Wednesday, August 26, 2009

Dispelling the Myths of Health Care Reform: Individual Choice – Death Panels

Myth: Government will decide what level of treatments you may have at the end of your life. Health reform creates death panels that will encourage or even require euthanasia.

Fact: Health care reform may provide for the reimbursement of voluntary end of life counseling with your physician once every five years.


Under the House’s health care reform bill, Medicare would help to cover the cost of voluntary, private end-of-life counseling for individuals who want to consult with their family and physician about their care and their options to ensure that the patient is informed and their wishes are known. The Senate may choose not to address this issue in their bill.

When the time comes for end-of-life treatment, it is hard to make decisions on proper care amidst the emotions and grief of the moment. Yet studies show that people who discuss end-of-life care before they reach the need for treatment suffer less physical distress (and, yes, fewer costly procedures) in their final days.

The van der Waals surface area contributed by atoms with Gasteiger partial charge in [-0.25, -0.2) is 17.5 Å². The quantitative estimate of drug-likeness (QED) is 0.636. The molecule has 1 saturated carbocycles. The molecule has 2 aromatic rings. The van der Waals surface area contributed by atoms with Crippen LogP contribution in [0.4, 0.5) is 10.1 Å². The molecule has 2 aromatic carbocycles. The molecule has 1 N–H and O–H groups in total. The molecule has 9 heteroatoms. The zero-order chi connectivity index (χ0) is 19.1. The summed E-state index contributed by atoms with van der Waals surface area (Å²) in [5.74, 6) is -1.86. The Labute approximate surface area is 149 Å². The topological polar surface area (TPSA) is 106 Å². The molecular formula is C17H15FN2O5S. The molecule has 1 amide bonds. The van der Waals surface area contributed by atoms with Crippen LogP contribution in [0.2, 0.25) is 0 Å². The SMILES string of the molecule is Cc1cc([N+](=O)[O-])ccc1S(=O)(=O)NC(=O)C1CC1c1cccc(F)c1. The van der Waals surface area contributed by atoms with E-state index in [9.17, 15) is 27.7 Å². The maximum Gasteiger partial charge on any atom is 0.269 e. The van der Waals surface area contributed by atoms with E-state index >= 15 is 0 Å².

Whether individuals prefer to receive every available treatment or want to set up a do-not-resuscitate order, putting plans in place ahead of time helps to alleviate both individual and family stress at critical moments. This is where end-of-life counseling comes in, covering such topics as managing symptoms, treatment preferences, hospice, living wills and appointing a trusted person to make decisions when the patient is incapacitated. End-of-life counseling helps individuals live with a diagnosis and allows patients to make choices about the care they want. It ensures that the patient, their family, and their physician are on the same page when it comes to the patient’s care. The end-of-life counseling allows a patient to have more informed choices and more control over their care. These are difficult topics to make decisions about – or to even talk about before making decisions - but important ones for a family’s peace-of-mind.

Since the service is voluntary, no one will be forced to attend a counseling session. But since the counseling covers such important material, many elders may be relieved to know that they can attend one at little to no charge.

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